Santa Cruz Trek, Cordillera Blanca, Peru
Best For: South American travelers and trekkers who want an experience beyond the Inca Trail; trekkers looking for high elevation without traveling to the Himalaya
Distance: 30-plus miles
While the Himalaya get all the attention when it comes to high-altitude trekking, Peru‘s Cordillera Blanca offers the solitude of big mountains with far less of the hassle of the premier routes in Asia. It’s also a less-crowded alternative to the hordes headed to Machu Picchu on the Inca Trail. The mountains take precedence here—the Cordillera Blanca are one of the most concentrated collections of big peaks in the Western Hemisphere, with 33 summits topping 18,000 feet and 16 over 19,500 feet, including 22,205-foot Huascarán, the highest mountain in Peru, all squeezed into a 13-mile-wide, 112-mile-long corridor.
There are numerous epic treks that delve into these subtropical, glaciated peaks, but the Santa Cruz serves up a little bit of everything in four days. It may be the easiest way to experience high altitude, if such a thing is possible, since it crosses over 15,580-foot Punta Union Pass, which is higher than any peak in the contiguous U.S. The path crosses the dramatic backbone of the continent, but it’s not all altitude-sickness-inducing wilderness. The hike begins in the lively city of Huaraz, often referred to as the “hiking capital of Peru,” where you can hire guides or simply meet up with like-minded souls looking to venture out on the Santa Cruz unsupported or try more ambitious routes like the 11-day Huayhuash Circuit that crosses 18,012-foot Punta Coyoc.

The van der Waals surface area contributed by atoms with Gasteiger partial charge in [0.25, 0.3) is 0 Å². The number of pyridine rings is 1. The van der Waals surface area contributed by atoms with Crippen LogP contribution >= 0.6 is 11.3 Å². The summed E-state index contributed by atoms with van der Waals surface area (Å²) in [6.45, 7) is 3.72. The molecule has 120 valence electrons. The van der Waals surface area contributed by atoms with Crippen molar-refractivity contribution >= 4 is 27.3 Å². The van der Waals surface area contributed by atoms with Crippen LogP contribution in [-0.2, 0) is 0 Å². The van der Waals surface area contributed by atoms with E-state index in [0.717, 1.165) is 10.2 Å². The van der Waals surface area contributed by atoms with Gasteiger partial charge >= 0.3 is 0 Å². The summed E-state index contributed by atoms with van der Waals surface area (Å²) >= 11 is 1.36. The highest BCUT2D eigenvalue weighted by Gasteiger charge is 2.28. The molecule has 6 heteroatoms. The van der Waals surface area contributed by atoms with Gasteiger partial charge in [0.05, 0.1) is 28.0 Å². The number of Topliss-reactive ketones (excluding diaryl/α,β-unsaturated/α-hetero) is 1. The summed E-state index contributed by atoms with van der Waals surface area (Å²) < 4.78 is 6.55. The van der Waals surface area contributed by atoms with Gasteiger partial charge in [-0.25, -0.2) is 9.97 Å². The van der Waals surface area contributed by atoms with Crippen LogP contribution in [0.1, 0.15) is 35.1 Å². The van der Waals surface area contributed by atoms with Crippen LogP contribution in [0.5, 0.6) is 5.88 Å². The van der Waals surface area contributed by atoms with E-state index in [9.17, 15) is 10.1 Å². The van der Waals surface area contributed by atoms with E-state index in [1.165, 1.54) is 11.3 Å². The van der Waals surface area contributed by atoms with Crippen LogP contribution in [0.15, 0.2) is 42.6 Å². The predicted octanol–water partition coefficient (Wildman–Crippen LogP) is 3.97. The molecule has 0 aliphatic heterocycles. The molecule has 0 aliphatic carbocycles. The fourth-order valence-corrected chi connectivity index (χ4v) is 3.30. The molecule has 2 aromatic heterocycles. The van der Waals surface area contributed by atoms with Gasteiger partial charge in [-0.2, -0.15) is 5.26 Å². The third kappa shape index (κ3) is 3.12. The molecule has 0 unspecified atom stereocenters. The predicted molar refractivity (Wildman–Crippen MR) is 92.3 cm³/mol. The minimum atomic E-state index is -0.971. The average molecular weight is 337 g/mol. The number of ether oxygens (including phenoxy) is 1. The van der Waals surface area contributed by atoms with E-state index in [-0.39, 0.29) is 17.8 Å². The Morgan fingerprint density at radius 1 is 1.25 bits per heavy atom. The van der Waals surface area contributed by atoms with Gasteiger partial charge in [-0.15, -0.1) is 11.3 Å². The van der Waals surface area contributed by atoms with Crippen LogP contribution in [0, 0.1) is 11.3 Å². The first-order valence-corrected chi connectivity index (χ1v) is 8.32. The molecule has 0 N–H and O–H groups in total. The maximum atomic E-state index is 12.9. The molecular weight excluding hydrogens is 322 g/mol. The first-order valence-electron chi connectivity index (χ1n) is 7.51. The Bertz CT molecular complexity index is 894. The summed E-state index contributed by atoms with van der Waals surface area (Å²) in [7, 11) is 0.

When to Go: April through September. The weather can be incredibly reliable here for such high mountains.
Shortcut: There are numerous day hikes out of Huaraz that get deep into the heights of the Cordillera Blanca. You can reach the stunning blue waters of 14,600-foot Laguna Churup via a 6.4-mile round-trip hike and scramble.
Insider Tip: In Huaraz, Cafe Andino is the place to grab a coffee and gather beta on the route from fellow hikers and adventure travel company La Cima Logistics, especially since recent landslides have covered parts of the Santa Cruz.